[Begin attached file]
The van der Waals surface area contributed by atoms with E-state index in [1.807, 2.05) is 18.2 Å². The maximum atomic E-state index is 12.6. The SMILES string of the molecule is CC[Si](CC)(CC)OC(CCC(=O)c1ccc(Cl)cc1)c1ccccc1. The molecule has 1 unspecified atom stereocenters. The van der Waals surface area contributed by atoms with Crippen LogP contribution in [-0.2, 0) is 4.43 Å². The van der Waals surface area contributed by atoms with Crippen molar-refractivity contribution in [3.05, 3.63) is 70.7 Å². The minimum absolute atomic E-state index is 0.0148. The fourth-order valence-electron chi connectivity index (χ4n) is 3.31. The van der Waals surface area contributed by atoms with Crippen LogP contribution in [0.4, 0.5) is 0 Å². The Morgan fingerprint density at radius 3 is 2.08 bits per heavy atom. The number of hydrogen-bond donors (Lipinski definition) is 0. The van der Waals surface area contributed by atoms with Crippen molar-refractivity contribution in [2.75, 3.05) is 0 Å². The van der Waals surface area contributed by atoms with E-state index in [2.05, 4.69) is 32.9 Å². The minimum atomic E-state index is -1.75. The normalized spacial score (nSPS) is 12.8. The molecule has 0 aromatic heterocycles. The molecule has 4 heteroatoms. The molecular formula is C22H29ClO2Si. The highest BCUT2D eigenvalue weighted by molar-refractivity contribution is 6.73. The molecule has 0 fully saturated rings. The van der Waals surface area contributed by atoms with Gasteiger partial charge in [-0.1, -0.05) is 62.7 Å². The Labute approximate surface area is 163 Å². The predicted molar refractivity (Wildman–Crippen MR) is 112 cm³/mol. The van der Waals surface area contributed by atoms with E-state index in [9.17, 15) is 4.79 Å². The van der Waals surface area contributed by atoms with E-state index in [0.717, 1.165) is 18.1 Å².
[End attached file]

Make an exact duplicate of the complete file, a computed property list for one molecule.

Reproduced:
The van der Waals surface area contributed by atoms with E-state index in [1.807, 2.05) is 18.2 Å². The maximum atomic E-state index is 12.6. The SMILES string of the molecule is CC[Si](CC)(CC)OC(CCC(=O)c1ccc(Cl)cc1)c1ccccc1. The molecule has 1 unspecified atom stereocenters. The van der Waals surface area contributed by atoms with Crippen LogP contribution in [-0.2, 0) is 4.43 Å². The van der Waals surface area contributed by atoms with Crippen molar-refractivity contribution in [3.05, 3.63) is 70.7 Å². The minimum absolute atomic E-state index is 0.0148. The fourth-order valence-electron chi connectivity index (χ4n) is 3.31. The van der Waals surface area contributed by atoms with Crippen LogP contribution in [0.4, 0.5) is 0 Å². The Morgan fingerprint density at radius 3 is 2.08 bits per heavy atom. The number of hydrogen-bond donors (Lipinski definition) is 0. The van der Waals surface area contributed by atoms with Crippen molar-refractivity contribution in [2.75, 3.05) is 0 Å². The van der Waals surface area contributed by atoms with E-state index in [2.05, 4.69) is 32.9 Å². The minimum atomic E-state index is -1.75. The normalized spacial score (nSPS) is 12.8. The molecule has 0 aromatic heterocycles. The molecule has 4 heteroatoms. The molecular formula is C22H29ClO2Si. The highest BCUT2D eigenvalue weighted by molar-refractivity contribution is 6.73. The molecule has 0 fully saturated rings. The van der Waals surface area contributed by atoms with Gasteiger partial charge in [-0.1, -0.05) is 62.7 Å². The Labute approximate surface area is 163 Å². The predicted molar refractivity (Wildman–Crippen MR) is 112 cm³/mol. The van der Waals surface area contributed by atoms with E-state index in [9.17, 15) is 4.79 Å². The van der Waals surface area contributed by atoms with E-state index in [0.717, 1.165) is 18.1 Å².